The Federal Reserve is seeing a lot more shortages across the U.S. economy, in ways that might be construed as early warning signs of inflation if they persist.
In the Fed’s Beige Book report released this week, the central bank mentions the word “shortage” or “shortages” 31 times, the most going back at least a decade. That’s a jump from 19 in the January edition and more than triple the average number of citations in the eight reports issued since the survey’s first reference of the coronavirus in March 2020.
The thought of shortages struck fear in the minds of American consumers when the pandemic first hammered the economy, prompting panic-induced sprints for lockdown life’s essentials — from backyard pools and bikes, to toilet paper and disinfectants. A year later, the Fed’s mentions are more frequent but in calmer economic terms.
Their latest regional radar is dotted with mentions of crunches in global supply chains for tech equipment. There are nine references to shortages of semiconductors — the memory chips made mostly in Asia that go into everything from cars to home appliances. That’s up from zero such mentions in the January report.
The U.S. economy has contended with pockets of labor shortages for the better part of a decade, and pre-pandemic Beige Books often mentioned the need for more well-trained workers. While that hasn’t changed much — 15 of the 31 mentions of shortages referred to challenges finding labor such as truck drivers and construction workers — the Atlanta Fed observed a need for another skilled position: nurses.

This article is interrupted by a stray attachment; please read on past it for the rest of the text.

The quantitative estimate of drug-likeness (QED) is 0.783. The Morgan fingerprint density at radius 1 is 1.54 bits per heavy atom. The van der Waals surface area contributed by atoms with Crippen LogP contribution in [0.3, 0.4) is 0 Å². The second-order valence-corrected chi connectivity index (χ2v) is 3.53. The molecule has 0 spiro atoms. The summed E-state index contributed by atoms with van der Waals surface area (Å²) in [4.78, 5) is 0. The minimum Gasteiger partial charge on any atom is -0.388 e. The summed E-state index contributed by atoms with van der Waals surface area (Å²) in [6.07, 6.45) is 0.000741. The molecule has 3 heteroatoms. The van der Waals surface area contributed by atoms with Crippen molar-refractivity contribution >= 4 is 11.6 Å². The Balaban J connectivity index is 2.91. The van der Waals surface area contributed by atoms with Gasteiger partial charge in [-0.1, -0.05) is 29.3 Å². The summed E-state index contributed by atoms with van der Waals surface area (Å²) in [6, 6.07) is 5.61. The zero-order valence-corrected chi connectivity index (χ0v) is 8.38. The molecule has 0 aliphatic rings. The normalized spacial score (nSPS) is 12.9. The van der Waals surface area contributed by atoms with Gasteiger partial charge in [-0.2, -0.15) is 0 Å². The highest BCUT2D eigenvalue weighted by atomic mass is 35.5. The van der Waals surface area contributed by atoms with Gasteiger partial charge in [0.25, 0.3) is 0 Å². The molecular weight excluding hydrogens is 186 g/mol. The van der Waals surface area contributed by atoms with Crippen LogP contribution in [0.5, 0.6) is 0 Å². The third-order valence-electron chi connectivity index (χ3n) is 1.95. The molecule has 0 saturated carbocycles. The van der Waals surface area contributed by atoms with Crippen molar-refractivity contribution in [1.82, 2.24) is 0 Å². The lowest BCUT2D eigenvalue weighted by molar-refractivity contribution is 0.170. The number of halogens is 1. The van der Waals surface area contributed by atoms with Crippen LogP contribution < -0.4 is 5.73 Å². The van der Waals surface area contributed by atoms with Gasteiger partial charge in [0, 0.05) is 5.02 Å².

Apart from the job market, the new Beige Book shows the crisis is still straining supply chains contorted for the past year by hard-to-find raw materials and parts, or workers sidelined by illness — all made difficult to manage given unpredictable new patterns of demand.
The Richmond Fed said “manufacturers experienced a sharp increase in input prices paid, some of which were explained by supply shortages and some by strong demand.”
Fed officials, trying to decide how long to keep stimulating the economy out of a pandemic-induced downturn, are monitoring inflation signals that most see as fleeting, while staying alert in case they become more entrenched.
But the big unanswered question is whether the pressures are going to mean higher prices for consumers.
“Reports on pricing power were mixed, with some retailers and manufacturers affected by input cost increases reporting the ability to pass prices through, while many others were unable to raise prices,” the Fed’s report said. “Several districts reported anticipating modest price increases over the next several months.”
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